On June 9, 1993, at 0845 central daylight time, an Eagle DW-1, N8808Z, was destroyed near Goree, Texas, when it impacted terrain in an uncontrolled descent, following a loss of control while maneuvering. The commercial pilot sustained fatal injuries. Visual meteorological conditions prevailed throughout the area for the local personal flight.

On the morning of the flight, the airplane was full of fuel with the hopper empty, and the pilot had been cleared by the company pilot to taxi the airplane (single seat) until he felt comfortable. He was then to takeoff and land a couple of times, and fly around the area to become familiar with the airplane in flight. He completed the 2 takeoffs and landings following the practice taxiing. The airplane departed the pattern at the Munday, Texas, airport, in an easterly direction at approximately 0830.

Witnesses reported the airplane was observed in level flight in an easterly direction when it pitched up/pulled up, dropped the left wing and nosed downward. Witnesses reported that the airplane entered what they deciphered as a spiral. Estimate of airplane altitude when the maneuver occurred varied from 100 to 500 feet. Witnesses reported the descent as vertical or near vertical.


During interviews conducted with the owner and operator, by the investigator in charge, they stated the pilot had been employed by the company as a loader and an airplane mechanic, with the knowledge that he could work into flying the Eagle DW-1 as an agricultural pilot for the company. The company pilot conducted ground training, on the Eagle DW-1, with the pilot. This training, as stated by the operator, was not limited to but included flight characteristics with the long wings and the roll rate, taxi, performance, takeoff, landings, slow flight, turning maneuvers, fueling, and weight and balance on the airplane. Company personnel stated to the investigator in charge that the pilot had never flown the Eagle DW-1. Relatives stated to the investigator in charge, during a telephone interview, that the pilot had no previous experience in agricultural spraying or in a bi-wing airplane. Relatives further stated that the pilot wanted very much to fly cropdusters.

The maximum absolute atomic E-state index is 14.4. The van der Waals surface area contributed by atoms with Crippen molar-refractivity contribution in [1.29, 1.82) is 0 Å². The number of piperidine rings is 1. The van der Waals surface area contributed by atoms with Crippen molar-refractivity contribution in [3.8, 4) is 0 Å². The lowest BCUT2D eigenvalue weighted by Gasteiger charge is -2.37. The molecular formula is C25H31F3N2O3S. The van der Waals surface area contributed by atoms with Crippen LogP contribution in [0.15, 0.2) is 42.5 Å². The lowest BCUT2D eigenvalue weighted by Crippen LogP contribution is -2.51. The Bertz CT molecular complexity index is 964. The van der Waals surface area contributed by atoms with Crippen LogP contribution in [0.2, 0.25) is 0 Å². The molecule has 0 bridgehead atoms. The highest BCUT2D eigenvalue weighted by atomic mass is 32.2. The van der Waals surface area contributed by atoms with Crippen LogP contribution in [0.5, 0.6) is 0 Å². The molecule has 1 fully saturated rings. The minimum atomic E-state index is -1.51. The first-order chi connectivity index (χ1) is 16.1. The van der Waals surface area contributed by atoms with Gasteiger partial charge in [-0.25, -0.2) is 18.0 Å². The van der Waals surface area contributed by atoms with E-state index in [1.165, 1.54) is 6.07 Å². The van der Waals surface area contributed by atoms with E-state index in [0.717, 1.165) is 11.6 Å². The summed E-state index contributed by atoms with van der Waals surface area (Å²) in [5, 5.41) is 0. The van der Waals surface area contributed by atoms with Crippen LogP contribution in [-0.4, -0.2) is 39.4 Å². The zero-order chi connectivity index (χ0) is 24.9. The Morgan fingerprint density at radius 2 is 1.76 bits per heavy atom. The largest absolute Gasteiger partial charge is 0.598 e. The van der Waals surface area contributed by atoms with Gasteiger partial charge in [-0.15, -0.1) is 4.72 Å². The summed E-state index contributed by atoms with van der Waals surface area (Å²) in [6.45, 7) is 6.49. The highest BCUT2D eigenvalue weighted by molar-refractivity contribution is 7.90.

The airplane came to rest inverted on a measured magnetic heading of 200 degrees. Cable flight control continuity was established. The elevator control rod was separated. Fuel continuity to the engine was present and an examination of the engine did not reveal any anomalies that would have contributed to the loss of control.


The autopsy was performed by The Southwestern Institute of Forensic Sciences in Dallas, Texas. Toxicological findings were negative.


Binocular microscopic examination of the elevator control rod end bearing assembly by a NTSB metallurgist (report enclosed) revealed overstress separation.

The airplane was released to the owner following the investigation.

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